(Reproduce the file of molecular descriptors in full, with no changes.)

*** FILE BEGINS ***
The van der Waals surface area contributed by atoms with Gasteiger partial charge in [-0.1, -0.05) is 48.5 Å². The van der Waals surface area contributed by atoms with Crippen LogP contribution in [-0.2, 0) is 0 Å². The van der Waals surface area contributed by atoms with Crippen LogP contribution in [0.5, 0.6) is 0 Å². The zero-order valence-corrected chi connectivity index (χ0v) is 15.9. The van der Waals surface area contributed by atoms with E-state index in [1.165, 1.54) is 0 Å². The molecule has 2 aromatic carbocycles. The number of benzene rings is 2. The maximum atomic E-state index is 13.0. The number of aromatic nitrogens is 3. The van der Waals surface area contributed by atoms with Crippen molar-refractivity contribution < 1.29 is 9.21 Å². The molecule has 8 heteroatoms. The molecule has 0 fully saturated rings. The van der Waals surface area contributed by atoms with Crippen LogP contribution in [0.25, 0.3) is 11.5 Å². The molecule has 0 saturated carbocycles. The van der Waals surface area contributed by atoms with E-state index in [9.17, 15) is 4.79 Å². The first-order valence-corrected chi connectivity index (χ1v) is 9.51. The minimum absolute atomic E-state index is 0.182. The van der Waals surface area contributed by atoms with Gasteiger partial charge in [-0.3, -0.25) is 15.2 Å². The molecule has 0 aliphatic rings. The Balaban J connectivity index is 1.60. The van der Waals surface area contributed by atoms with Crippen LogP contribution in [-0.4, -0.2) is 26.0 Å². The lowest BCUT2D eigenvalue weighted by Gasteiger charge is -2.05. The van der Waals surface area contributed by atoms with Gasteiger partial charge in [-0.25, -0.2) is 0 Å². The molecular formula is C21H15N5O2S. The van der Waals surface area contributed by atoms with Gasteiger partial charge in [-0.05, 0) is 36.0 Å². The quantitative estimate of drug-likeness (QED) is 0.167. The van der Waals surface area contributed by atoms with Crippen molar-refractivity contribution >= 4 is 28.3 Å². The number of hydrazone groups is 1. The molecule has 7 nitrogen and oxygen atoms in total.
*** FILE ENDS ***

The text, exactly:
The van der Waals surface area contributed by atoms with Gasteiger partial charge in [-0.1, -0.05) is 48.5 Å². The van der Waals surface area contributed by atoms with Crippen LogP contribution in [-0.2, 0) is 0 Å². The van der Waals surface area contributed by atoms with Crippen LogP contribution in [0.5, 0.6) is 0 Å². The zero-order valence-corrected chi connectivity index (χ0v) is 15.9. The van der Waals surface area contributed by atoms with E-state index in [1.165, 1.54) is 0 Å². The molecule has 2 aromatic carbocycles. The number of benzene rings is 2. The maximum atomic E-state index is 13.0. The number of aromatic nitrogens is 3. The van der Waals surface area contributed by atoms with Crippen molar-refractivity contribution < 1.29 is 9.21 Å². The molecule has 8 heteroatoms. The molecule has 0 fully saturated rings. The van der Waals surface area contributed by atoms with Crippen LogP contribution in [0.25, 0.3) is 11.5 Å². The molecule has 0 saturated carbocycles. The van der Waals surface area contributed by atoms with E-state index in [9.17, 15) is 4.79 Å². The first-order valence-corrected chi connectivity index (χ1v) is 9.51. The minimum absolute atomic E-state index is 0.182. The van der Waals surface area contributed by atoms with Gasteiger partial charge in [-0.3, -0.25) is 15.2 Å². The molecule has 0 aliphatic rings. The Balaban J connectivity index is 1.60. The van der Waals surface area contributed by atoms with Crippen LogP contribution in [-0.4, -0.2) is 26.0 Å². The lowest BCUT2D eigenvalue weighted by Gasteiger charge is -2.05. The van der Waals surface area contributed by atoms with Gasteiger partial charge in [-0.25, -0.2) is 0 Å². The molecular formula is C21H15N5O2S. The van der Waals surface area contributed by atoms with Gasteiger partial charge in [-0.05, 0) is 36.0 Å². The quantitative estimate of drug-likeness (QED) is 0.167. The van der Waals surface area contributed by atoms with Crippen molar-refractivity contribution >= 4 is 28.3 Å². The number of hydrazone groups is 1. The molecule has 7 nitrogen and oxygen atoms in total.